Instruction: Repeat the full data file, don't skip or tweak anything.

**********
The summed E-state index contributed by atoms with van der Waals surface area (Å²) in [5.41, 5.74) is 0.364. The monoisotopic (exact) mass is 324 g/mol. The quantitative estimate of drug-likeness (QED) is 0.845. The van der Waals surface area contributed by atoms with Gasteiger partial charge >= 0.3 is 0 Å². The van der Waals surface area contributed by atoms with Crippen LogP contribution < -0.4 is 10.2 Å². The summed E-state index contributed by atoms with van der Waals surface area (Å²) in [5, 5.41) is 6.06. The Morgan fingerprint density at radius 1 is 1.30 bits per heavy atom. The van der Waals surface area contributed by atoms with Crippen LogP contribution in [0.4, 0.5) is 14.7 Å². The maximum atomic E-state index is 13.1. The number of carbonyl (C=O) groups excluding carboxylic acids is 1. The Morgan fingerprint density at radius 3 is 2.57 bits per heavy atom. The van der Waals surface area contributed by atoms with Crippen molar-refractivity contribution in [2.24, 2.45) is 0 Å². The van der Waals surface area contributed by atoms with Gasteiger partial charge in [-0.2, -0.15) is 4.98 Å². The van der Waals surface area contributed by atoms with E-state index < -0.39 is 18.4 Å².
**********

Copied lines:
The summed E-state index contributed by atoms with van der Waals surface area (Å²) in [5.41, 5.74) is 0.364. The monoisotopic (exact) mass is 324 g/mol. The quantitative estimate of drug-likeness (QED) is 0.845. The van der Waals surface area contributed by atoms with Gasteiger partial charge >= 0.3 is 0 Å². The van der Waals surface area contributed by atoms with Crippen LogP contribution < -0.4 is 10.2 Å². The summed E-state index contributed by atoms with van der Waals surface area (Å²) in [5, 5.41) is 6.06. The Morgan fingerprint density at radius 1 is 1.30 bits per heavy atom. The van der Waals surface area contributed by atoms with Crippen LogP contribution in [0.4, 0.5) is 14.7 Å². The maximum atomic E-state index is 13.1. The number of carbonyl (C=O) groups excluding carboxylic acids is 1. The Morgan fingerprint density at radius 3 is 2.57 bits per heavy atom. The van der Waals surface area contributed by atoms with Crippen molar-refractivity contribution in [2.24, 2.45) is 0 Å². The van der Waals surface area contributed by atoms with Gasteiger partial charge in [-0.2, -0.15) is 4.98 Å². The van der Waals surface area contributed by atoms with E-state index < -0.39 is 18.4 Å².